Current Postdoctoral Scholars
Kyle Edmunds, PhD
Faculty Mentor – Ozioma Okonkwo, PhD
“Brain-derived neurotrophic factor, cardiorespiratory fitness, and sleep in preclinical Alzheimer’s disease”
Emerging evidence on the risk and resilience factors in preclinical Alzheimer’s disease (AD) points to the hypotheses that: (1) the Val66Met polymorphism in the gene for brain-derived neurotrophic factor (BDNF) adversely impacts both cognitive trajectory and β-amyloid burden, and this relationship is mediated by circulating BDNF expression; and (2) cardiorespiratory fitness (CRF) and sleep moderate the relationship between BNDF genotype and AD biomarkers. My research aims to test these hypotheses by assembling linear mixed models from longitudinal data on cognitive decline, AD neuroimaging/circulating biomarkers, BDNF genotype/plasma levels, CRF measures, and sleep quality. Altogether, this project will provide new knowledge on the mechanistic role of BDNF in preclinical AD and whether the deleterious impacts of the Val66Met polymorphism or differences in BDNF expression can be modified by CRF and sleep as malleable lifestyle factors.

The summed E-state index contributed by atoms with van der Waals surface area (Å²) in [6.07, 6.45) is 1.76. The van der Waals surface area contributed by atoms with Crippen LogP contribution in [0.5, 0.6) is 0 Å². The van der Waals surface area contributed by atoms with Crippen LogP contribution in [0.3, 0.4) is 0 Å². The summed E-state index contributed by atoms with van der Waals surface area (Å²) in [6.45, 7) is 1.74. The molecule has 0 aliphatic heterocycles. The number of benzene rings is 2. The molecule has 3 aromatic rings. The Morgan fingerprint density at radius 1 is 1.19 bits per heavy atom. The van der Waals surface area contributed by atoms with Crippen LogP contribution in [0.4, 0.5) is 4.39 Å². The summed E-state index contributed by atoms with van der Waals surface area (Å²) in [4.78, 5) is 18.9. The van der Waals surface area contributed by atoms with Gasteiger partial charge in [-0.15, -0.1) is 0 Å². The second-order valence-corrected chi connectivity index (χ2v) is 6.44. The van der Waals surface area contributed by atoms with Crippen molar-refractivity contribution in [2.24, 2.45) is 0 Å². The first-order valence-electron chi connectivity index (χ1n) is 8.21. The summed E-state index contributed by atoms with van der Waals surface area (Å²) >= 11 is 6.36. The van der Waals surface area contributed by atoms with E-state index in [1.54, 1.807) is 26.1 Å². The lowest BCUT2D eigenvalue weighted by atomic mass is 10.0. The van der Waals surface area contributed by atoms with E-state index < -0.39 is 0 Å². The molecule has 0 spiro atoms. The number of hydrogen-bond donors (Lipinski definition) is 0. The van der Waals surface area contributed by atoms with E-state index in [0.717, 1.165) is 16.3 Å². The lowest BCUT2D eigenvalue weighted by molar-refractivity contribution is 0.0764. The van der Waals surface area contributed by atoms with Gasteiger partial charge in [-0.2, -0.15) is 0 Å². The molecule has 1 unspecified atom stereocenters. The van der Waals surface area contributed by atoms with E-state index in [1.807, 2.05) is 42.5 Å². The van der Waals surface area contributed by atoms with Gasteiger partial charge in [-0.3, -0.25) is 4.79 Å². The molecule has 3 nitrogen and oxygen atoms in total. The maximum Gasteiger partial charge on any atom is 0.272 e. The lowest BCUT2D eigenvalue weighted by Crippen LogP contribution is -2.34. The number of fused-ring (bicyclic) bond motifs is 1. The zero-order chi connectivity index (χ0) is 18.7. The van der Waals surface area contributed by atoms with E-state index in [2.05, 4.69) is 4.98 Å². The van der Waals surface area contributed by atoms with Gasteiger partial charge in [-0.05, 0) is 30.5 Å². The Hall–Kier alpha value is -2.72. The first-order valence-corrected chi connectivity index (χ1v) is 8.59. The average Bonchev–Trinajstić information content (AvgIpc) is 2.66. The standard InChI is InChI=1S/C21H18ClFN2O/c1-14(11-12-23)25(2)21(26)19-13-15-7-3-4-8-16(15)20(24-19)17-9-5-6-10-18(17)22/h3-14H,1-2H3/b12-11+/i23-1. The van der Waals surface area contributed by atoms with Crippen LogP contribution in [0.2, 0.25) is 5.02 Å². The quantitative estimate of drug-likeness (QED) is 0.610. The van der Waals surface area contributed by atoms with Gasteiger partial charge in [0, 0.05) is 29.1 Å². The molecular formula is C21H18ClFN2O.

Keith Knurr, DPT, SCS
Faculty Mentor – Bryan Heiderscheit, PT, PhD, FAPTA
“The impact of knee joint injuries during sport on long-term health outcomes in former collegiate athletes”
An anterior cruciate ligament (ACL) injury is devastating, not because of the initial trauma, but rather the ensuing cascade of biological processes that impairs mobility as a person ages. Around 50% of individuals that suffer an ACL injury show signs of osteoarthritis within 10 years and many go on to a total knee arthroplasty at an earlier age than the general population. Factors that influence the onset and progression of osteoarthritis and overall health outcomes later in life are poorly understood in this population. My research aims to 1) elucidate the influence age has on the differences in physical activity levels, quality of life, knee function, and mental health outcomes between former collegiate athletes that sustained an ACL injury and those that did not; and 2) determine the association between knee cartilage loading patterns during walking and running and knee cartilage health in former collegiate athletes that underwent ACL-reconstruction (3-15 years post-operatively). Findings will lay the ground work for a large scale longitudinal cohort and intervention-based trials aimed at mitigating the onset and progression of osteoarthritis in individuals with previous knee injuries.